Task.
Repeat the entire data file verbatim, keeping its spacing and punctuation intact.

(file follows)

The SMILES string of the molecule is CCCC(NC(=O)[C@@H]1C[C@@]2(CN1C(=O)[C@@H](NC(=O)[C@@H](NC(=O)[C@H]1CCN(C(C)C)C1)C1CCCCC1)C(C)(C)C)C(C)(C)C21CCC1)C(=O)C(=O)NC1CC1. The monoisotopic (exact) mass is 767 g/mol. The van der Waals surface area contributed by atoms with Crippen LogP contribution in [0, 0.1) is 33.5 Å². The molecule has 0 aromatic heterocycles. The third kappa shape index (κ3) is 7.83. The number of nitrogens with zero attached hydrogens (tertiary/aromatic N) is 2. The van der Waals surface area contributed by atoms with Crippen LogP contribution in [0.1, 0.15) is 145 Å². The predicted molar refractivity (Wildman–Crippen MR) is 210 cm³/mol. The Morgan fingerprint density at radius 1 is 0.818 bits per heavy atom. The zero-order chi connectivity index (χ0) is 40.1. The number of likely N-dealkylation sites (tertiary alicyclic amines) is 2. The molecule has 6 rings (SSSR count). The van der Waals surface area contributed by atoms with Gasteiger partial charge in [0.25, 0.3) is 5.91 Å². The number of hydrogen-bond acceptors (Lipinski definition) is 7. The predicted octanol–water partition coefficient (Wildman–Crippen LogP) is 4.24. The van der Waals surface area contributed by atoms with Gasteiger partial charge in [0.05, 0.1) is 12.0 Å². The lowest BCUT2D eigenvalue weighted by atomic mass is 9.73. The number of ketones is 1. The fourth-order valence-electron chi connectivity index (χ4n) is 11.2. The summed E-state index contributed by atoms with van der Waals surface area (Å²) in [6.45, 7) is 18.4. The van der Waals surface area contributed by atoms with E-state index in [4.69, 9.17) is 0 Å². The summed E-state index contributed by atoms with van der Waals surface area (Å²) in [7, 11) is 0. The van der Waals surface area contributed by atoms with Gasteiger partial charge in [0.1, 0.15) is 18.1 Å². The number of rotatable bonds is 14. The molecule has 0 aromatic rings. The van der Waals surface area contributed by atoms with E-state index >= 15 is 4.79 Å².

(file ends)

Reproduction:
The SMILES string of the molecule is CCCC(NC(=O)[C@@H]1C[C@@]2(CN1C(=O)[C@@H](NC(=O)[C@@H](NC(=O)[C@H]1CCN(C(C)C)C1)C1CCCCC1)C(C)(C)C)C(C)(C)C21CCC1)C(=O)C(=O)NC1CC1. The monoisotopic (exact) mass is 767 g/mol. The van der Waals surface area contributed by atoms with Crippen LogP contribution in [0, 0.1) is 33.5 Å². The molecule has 0 aromatic heterocycles. The third kappa shape index (κ3) is 7.83. The number of nitrogens with zero attached hydrogens (tertiary/aromatic N) is 2. The van der Waals surface area contributed by atoms with Crippen LogP contribution in [0.1, 0.15) is 145 Å². The predicted molar refractivity (Wildman–Crippen MR) is 210 cm³/mol. The Morgan fingerprint density at radius 1 is 0.818 bits per heavy atom. The zero-order chi connectivity index (χ0) is 40.1. The number of likely N-dealkylation sites (tertiary alicyclic amines) is 2. The molecule has 6 rings (SSSR count). The van der Waals surface area contributed by atoms with Gasteiger partial charge in [0.25, 0.3) is 5.91 Å². The number of hydrogen-bond acceptors (Lipinski definition) is 7. The predicted octanol–water partition coefficient (Wildman–Crippen LogP) is 4.24. The van der Waals surface area contributed by atoms with Gasteiger partial charge in [0.05, 0.1) is 12.0 Å². The lowest BCUT2D eigenvalue weighted by atomic mass is 9.73. The number of ketones is 1. The fourth-order valence-electron chi connectivity index (χ4n) is 11.2. The summed E-state index contributed by atoms with van der Waals surface area (Å²) in [6.45, 7) is 18.4. The van der Waals surface area contributed by atoms with E-state index in [4.69, 9.17) is 0 Å². The summed E-state index contributed by atoms with van der Waals surface area (Å²) in [7, 11) is 0. The van der Waals surface area contributed by atoms with Gasteiger partial charge in [0.1, 0.15) is 18.1 Å². The number of rotatable bonds is 14. The molecule has 0 aromatic rings. The van der Waals surface area contributed by atoms with E-state index >= 15 is 4.79 Å².